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Bob Ryan

Disorganized from start, they need to regroup

By Bob Ryan
Globe Columnist / November 21, 2009

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Seventy wins? How about beating a good team?

The Celtics do not have one signature win in this early season, and don’t even think of counting that Opening Night gift in Cleveland, whose own coach said he wished he could have had three more weeks of practice.

“I just think our team’s playing awful overall,’’ said Doc Rivers after the Celtics lost by an 83-78 score to the Orlando Magic last night. It was the third consecutive Friday the Celtics have played a quality foe at home and in those games they are 0-3. It’s a thoroughly disorganized bunch right now, and the only positive thing to say about the situation is that it’s not yet Thanksgiving.

Doc says his team will get it, sooner or later. Right now they are tough to watch.

This was one of those Sisyphus affairs in which, after getting off to a horrendous start (29-13 in arrears after one), they kept creeping back without ever taking the lead. They were actually tied at 78-all with 2:54 to go following an altitudinous Rasheed Wallace left baseline pop off a Paul Pierce penetration feed. But they never scored again, and, frankly, never had anything resembling a good possession.

The Magic, meanwhile, had all the offense they needed in Vince Carter.

One way of looking at this game would be to say that Carter made all the big plays. On three separate fourth-quarter occasions he came out of a timeout with the Celtics in apparent possession of some momentum.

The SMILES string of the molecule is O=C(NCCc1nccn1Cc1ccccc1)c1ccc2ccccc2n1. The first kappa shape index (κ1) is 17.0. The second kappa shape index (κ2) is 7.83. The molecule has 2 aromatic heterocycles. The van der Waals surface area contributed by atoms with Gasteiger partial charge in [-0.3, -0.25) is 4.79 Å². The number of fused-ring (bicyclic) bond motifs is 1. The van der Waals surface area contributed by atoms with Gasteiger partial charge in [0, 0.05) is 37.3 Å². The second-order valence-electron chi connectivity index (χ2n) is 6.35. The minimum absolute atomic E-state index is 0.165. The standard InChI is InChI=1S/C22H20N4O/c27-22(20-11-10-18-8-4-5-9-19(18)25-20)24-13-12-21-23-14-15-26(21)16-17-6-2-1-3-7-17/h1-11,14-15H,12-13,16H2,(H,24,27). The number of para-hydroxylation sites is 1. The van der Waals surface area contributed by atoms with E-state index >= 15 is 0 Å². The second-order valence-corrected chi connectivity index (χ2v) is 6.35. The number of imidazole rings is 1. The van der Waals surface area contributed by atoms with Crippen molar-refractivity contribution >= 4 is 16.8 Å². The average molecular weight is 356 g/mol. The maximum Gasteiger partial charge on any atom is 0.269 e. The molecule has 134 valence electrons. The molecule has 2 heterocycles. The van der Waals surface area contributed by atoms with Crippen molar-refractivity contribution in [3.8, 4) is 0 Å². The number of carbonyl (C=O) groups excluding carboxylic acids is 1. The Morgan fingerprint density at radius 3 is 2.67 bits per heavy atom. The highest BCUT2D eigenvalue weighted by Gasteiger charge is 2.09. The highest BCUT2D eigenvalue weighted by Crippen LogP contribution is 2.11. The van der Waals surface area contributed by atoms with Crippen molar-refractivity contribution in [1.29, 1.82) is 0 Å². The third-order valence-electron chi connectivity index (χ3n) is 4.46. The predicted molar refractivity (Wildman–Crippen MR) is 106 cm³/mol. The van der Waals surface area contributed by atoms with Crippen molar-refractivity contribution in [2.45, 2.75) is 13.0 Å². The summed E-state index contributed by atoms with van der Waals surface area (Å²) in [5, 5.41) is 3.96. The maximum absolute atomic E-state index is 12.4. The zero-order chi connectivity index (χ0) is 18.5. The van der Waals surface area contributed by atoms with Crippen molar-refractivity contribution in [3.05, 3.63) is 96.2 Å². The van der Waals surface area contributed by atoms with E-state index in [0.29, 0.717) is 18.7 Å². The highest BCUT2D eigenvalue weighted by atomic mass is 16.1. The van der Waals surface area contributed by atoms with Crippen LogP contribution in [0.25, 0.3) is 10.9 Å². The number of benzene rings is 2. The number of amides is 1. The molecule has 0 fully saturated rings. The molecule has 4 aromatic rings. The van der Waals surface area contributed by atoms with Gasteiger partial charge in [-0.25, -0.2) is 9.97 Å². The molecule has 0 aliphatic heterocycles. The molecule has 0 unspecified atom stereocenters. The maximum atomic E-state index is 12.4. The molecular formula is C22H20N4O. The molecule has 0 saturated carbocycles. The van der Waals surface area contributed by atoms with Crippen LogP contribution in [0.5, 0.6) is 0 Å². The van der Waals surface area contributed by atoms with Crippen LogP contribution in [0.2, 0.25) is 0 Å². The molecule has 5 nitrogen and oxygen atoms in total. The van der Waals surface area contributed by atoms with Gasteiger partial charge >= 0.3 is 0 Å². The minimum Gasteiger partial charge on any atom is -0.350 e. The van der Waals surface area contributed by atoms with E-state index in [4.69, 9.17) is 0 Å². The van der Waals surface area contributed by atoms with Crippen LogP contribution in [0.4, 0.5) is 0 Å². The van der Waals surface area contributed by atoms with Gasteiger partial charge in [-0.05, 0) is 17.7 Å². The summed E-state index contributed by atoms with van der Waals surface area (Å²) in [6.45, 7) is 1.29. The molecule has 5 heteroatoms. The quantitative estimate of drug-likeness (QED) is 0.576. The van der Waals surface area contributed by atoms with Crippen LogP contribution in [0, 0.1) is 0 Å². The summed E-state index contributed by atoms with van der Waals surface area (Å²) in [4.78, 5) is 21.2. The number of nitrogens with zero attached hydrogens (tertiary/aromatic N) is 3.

1. Ray Allen drives for 2, making it 66-63, Magic, with 10:07 left. Time Out, Orlando. Carter makes a tough, deep turnaround over Marquis Daniels.

2. A Paul Pierce drive makes it 75-74, Magic, with 4:49 left. Time Out, Orlando. Carter beats both Allen and a helping-out Wallace with a banked, old-fashioned 3-point play.

3. The aforementioned Wallace hoop ties the score at 78 with 2:53 remaining. It’s the game’s first deadlock since 2-2. Carter hits a one-on-one turnaround.

Whaddya gonna do?

“Vince Carter is an established scorer,’’ said Pierce. “He’s one of the best scorers in the history of the game.’’

This, of course, is exactly what the Magic had in mind when they traded for Carter.

“Against great defenses down the stretch it is sometimes hard to free people up,’’ said Orlando coach Stan Van Gundy. “You gotta have a guy, a Paul Pierce, a Vince Carter, a Dwyane Wade, a LeBron James, someone who can get a shot against a good defense. Vince can get off a good quality shot all the time. At least you will have a chance, even if the defense is good.’’

Let the record show that the defense in all three of his big post-timeout baskets was good to very good. So give the man credit.